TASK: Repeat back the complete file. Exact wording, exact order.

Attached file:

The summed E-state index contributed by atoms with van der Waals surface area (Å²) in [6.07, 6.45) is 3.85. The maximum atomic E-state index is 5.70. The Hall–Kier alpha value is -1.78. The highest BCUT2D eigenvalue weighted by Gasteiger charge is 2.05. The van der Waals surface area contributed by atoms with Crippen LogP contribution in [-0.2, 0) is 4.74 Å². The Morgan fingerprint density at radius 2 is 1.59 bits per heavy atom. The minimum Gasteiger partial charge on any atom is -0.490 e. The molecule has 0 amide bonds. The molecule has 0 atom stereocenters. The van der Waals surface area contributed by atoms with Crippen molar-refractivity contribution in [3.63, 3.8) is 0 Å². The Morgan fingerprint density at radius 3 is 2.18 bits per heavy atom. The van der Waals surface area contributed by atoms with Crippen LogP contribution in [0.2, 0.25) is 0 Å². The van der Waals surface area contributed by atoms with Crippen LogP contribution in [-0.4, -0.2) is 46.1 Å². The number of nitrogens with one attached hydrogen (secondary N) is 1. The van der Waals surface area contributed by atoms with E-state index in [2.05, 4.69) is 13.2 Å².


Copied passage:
The summed E-state index contributed by atoms with van der Waals surface area (Å²) in [6.07, 6.45) is 3.85. The maximum atomic E-state index is 5.70. The Hall–Kier alpha value is -1.78. The highest BCUT2D eigenvalue weighted by Gasteiger charge is 2.05. The van der Waals surface area contributed by atoms with Crippen LogP contribution in [-0.2, 0) is 4.74 Å². The Morgan fingerprint density at radius 2 is 1.59 bits per heavy atom. The minimum Gasteiger partial charge on any atom is -0.490 e. The molecule has 0 amide bonds. The molecule has 0 atom stereocenters. The van der Waals surface area contributed by atoms with Crippen molar-refractivity contribution in [3.63, 3.8) is 0 Å². The Morgan fingerprint density at radius 3 is 2.18 bits per heavy atom. The van der Waals surface area contributed by atoms with Crippen LogP contribution in [0.2, 0.25) is 0 Å². The van der Waals surface area contributed by atoms with Crippen LogP contribution in [-0.4, -0.2) is 46.1 Å². The number of nitrogens with one attached hydrogen (secondary N) is 1. The van der Waals surface area contributed by atoms with E-state index in [2.05, 4.69) is 13.2 Å².